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Cardiovascular Disease among Syrian refugees: a descriptive study of patients in two Médecins Sans Frontières clinics in northern Lebanon

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BioMed Central
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Philippa Boulle, Albane Sibourd-Baudry, Éimhín Ansbro, David Prieto Merino, Nadine Saleh, Rouba Karen Zeidan & Pablo Perel

Conflict and Health volume 13, Article number: 37 (2019) | Download Citation



Literature on the burden and management of atherosclerotic cardiovascular disease (ASCVD) in humanitarian settings is limited. This study aimed to describe patient characteristics and explore both service use and use of recommended secondary prevention drugs in Syrian refugee patients with ASCVD attending two Médecins Sans Frontières (MSF) clinics in Lebanon.


This study comprised a cross-sectional survey of ASCVD patients attending either MSF clinic over a four-week period in early 2017. Using descriptive statistics, we explored patient demographic characteristics, cardiovascular risk factors and assessed ASCVD secondary prevention medication prescription and patient adherence with a 7-day self-report scale. A retrospective study of routine clinical data explored workload and trends in patient loss to follow-up. We performed logistic regression modelling to explore risk factors for loss to follow-up.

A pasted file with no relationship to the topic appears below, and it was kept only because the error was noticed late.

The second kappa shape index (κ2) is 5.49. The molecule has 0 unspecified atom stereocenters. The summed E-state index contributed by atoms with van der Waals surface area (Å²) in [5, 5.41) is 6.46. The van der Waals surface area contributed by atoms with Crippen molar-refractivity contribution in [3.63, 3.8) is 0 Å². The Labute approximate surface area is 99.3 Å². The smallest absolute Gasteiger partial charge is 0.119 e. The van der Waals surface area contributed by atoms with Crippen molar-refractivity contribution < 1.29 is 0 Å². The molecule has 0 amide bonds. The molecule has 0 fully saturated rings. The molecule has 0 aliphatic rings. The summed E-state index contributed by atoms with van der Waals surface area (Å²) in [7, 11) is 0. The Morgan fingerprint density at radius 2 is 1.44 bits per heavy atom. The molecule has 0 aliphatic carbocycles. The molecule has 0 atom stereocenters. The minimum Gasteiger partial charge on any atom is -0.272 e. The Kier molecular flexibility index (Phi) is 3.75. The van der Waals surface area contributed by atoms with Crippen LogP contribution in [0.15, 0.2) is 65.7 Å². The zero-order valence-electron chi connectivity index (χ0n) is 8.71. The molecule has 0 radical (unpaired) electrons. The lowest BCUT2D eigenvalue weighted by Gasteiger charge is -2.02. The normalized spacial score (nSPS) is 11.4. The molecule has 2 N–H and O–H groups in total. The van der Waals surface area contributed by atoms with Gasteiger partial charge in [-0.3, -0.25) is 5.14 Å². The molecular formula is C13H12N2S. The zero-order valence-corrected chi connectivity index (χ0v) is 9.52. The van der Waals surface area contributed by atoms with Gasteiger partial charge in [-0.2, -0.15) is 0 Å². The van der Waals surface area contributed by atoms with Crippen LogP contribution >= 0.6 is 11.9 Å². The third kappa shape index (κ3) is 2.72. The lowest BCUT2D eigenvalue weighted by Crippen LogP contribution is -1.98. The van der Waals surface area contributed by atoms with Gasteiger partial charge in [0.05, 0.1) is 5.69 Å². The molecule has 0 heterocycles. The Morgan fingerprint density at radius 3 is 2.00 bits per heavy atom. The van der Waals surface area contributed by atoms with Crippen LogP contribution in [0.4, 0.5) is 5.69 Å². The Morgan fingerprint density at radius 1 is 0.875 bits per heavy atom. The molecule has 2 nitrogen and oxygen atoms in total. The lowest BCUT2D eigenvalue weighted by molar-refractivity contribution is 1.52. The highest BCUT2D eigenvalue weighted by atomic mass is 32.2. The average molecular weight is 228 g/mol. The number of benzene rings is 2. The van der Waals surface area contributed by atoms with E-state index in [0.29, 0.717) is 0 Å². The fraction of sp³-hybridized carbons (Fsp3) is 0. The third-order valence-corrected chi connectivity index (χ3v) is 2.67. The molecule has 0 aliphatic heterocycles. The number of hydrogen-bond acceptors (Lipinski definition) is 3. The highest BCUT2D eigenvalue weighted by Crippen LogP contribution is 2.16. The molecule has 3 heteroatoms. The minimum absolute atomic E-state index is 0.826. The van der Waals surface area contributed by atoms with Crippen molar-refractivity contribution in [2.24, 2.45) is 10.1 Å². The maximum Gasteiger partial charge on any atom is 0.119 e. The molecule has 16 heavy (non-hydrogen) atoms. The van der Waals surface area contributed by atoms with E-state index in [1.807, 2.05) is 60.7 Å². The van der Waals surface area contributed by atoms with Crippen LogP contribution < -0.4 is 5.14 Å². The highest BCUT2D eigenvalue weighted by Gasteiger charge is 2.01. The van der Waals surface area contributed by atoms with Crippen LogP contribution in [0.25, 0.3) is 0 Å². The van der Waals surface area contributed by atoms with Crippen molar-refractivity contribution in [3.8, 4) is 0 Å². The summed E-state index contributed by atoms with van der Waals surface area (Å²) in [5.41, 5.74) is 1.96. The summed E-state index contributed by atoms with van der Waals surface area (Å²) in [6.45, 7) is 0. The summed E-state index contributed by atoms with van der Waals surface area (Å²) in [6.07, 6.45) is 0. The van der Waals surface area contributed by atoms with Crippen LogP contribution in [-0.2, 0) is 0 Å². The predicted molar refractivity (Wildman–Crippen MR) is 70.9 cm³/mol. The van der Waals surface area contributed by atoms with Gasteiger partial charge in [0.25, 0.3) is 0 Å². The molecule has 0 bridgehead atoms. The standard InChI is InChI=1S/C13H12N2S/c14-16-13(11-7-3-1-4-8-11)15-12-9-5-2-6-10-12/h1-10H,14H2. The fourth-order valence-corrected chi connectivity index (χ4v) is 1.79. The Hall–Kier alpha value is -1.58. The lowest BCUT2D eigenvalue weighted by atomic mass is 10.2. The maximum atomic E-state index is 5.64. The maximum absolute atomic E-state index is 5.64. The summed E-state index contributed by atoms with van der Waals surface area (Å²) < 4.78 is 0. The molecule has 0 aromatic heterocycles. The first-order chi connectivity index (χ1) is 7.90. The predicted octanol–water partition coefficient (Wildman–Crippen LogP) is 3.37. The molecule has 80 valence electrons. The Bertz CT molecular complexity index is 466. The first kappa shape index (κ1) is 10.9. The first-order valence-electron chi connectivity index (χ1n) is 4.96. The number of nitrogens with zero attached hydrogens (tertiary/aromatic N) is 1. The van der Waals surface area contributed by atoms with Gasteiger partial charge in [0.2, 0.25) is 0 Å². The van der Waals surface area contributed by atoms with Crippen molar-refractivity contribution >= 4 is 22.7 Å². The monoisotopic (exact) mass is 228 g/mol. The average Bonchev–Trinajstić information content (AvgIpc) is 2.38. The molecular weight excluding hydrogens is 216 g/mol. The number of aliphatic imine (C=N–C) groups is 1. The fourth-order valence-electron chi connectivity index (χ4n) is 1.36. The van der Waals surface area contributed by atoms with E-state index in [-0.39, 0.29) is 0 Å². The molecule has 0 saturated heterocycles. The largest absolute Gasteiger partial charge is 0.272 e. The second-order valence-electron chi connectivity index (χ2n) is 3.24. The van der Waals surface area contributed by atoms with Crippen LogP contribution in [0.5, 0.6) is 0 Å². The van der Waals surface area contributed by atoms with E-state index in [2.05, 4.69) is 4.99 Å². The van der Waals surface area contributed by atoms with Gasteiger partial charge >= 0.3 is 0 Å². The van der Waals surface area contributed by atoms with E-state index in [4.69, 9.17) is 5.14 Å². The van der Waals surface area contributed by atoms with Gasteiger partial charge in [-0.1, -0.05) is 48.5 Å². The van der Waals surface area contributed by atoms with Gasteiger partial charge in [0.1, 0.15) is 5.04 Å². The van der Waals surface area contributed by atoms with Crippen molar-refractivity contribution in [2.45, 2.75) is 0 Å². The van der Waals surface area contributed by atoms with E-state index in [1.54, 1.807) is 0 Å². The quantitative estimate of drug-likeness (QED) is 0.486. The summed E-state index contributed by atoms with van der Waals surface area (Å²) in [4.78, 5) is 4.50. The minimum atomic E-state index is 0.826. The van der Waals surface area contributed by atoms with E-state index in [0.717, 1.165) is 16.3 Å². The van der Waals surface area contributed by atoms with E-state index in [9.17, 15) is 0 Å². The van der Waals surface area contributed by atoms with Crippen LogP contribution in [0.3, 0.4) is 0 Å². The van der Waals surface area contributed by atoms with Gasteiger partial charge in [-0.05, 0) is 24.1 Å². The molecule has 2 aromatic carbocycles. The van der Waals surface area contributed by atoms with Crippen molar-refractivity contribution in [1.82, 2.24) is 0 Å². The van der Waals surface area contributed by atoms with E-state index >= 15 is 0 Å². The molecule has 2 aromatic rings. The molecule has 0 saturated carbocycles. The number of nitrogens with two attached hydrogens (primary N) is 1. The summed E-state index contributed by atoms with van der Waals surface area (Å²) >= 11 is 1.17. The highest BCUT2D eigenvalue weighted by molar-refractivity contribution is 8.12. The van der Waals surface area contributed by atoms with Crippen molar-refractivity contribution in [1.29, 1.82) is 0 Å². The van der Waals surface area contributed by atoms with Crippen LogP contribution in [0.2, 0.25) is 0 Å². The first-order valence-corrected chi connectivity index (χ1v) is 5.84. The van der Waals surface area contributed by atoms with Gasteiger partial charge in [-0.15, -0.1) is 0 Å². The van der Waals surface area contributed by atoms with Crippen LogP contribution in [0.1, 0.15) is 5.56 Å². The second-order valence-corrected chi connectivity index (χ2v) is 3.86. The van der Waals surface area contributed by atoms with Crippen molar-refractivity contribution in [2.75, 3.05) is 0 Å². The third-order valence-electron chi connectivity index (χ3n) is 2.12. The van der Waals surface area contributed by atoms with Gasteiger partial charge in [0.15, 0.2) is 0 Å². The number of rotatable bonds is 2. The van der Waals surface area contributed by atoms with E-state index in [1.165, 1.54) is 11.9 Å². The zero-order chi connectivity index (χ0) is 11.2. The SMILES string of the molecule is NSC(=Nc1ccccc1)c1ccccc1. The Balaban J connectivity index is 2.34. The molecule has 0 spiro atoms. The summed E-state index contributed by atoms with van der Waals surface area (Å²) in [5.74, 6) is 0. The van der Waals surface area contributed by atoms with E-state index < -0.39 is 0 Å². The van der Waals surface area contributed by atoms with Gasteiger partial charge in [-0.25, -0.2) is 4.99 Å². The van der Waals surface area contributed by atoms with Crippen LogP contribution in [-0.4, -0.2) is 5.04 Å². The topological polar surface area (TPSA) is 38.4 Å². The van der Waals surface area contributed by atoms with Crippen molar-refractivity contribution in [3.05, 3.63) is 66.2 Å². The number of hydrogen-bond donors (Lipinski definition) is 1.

We included 514 patients with ASCVD in the cross-sectional study, performed in 2017. Most (61.9%) were male and mean age was 60.4 years (95% CI, 59.6–61.3). Over half (58.8%) underwent revascularization and 26.1% had known cerebrovascular disease. ASCVD risk factors included 51.8% with diabetes and 72.2% with hypertension. While prescription (75.7 to 98.2%) and self-reported adherence rates (78.4 to 93.9%) for individual ASCVD secondary prevention drugs (ACE-inhibitor, statin and antiplatelet) were high, the use of all three was low at 41.3% (CI95%: 37.0–45.6). The 5-year retrospective cohort study (ending April 2017) identified 1286 patients with ASCVD and 16,618 related consultations (comprising 24% of all NCD consultations). Over one third (39.7%) of patients were lost to follow-up, with lower risk among men.


The burden of ASCVD within MSF clinics in Lebanon is substantial. Although prescription and adherence of individual secondary prevention drugs is acceptable, overall use of the three recommended drugs is suboptimal. Loss to follow-up rates were high. Further studies are needed to evaluate innovative strategies to increase the use of the multiple recommended drugs, and to increase the retention of patients with ASCVD in the care system.